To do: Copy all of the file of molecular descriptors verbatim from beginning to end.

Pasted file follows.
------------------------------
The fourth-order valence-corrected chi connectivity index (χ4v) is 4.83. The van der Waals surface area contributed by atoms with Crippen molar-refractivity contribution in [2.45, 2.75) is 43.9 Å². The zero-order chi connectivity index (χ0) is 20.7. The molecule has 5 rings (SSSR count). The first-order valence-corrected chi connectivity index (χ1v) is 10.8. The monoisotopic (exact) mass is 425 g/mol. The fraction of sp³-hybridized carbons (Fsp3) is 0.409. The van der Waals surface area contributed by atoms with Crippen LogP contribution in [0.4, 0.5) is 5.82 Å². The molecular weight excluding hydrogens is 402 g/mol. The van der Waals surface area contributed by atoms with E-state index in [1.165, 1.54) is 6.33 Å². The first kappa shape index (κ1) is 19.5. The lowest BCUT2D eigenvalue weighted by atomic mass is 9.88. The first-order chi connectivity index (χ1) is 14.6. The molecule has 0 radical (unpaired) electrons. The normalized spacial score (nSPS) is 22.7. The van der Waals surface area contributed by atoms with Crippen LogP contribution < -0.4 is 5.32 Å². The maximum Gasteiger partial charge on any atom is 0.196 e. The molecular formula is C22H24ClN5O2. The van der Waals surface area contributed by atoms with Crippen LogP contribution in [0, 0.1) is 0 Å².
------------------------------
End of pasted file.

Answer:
The fourth-order valence-corrected chi connectivity index (χ4v) is 4.83. The van der Waals surface area contributed by atoms with Crippen molar-refractivity contribution in [2.45, 2.75) is 43.9 Å². The zero-order chi connectivity index (χ0) is 20.7. The molecule has 5 rings (SSSR count). The first-order valence-corrected chi connectivity index (χ1v) is 10.8. The monoisotopic (exact) mass is 425 g/mol. The fraction of sp³-hybridized carbons (Fsp3) is 0.409. The van der Waals surface area contributed by atoms with Crippen LogP contribution in [0.4, 0.5) is 5.82 Å². The molecular weight excluding hydrogens is 402 g/mol. The van der Waals surface area contributed by atoms with E-state index in [1.165, 1.54) is 6.33 Å². The first kappa shape index (κ1) is 19.5. The lowest BCUT2D eigenvalue weighted by atomic mass is 9.88. The first-order chi connectivity index (χ1) is 14.6. The molecule has 0 radical (unpaired) electrons. The normalized spacial score (nSPS) is 22.7. The van der Waals surface area contributed by atoms with Crippen LogP contribution < -0.4 is 5.32 Å². The maximum Gasteiger partial charge on any atom is 0.196 e. The molecular formula is C22H24ClN5O2. The van der Waals surface area contributed by atoms with Crippen LogP contribution in [0, 0.1) is 0 Å².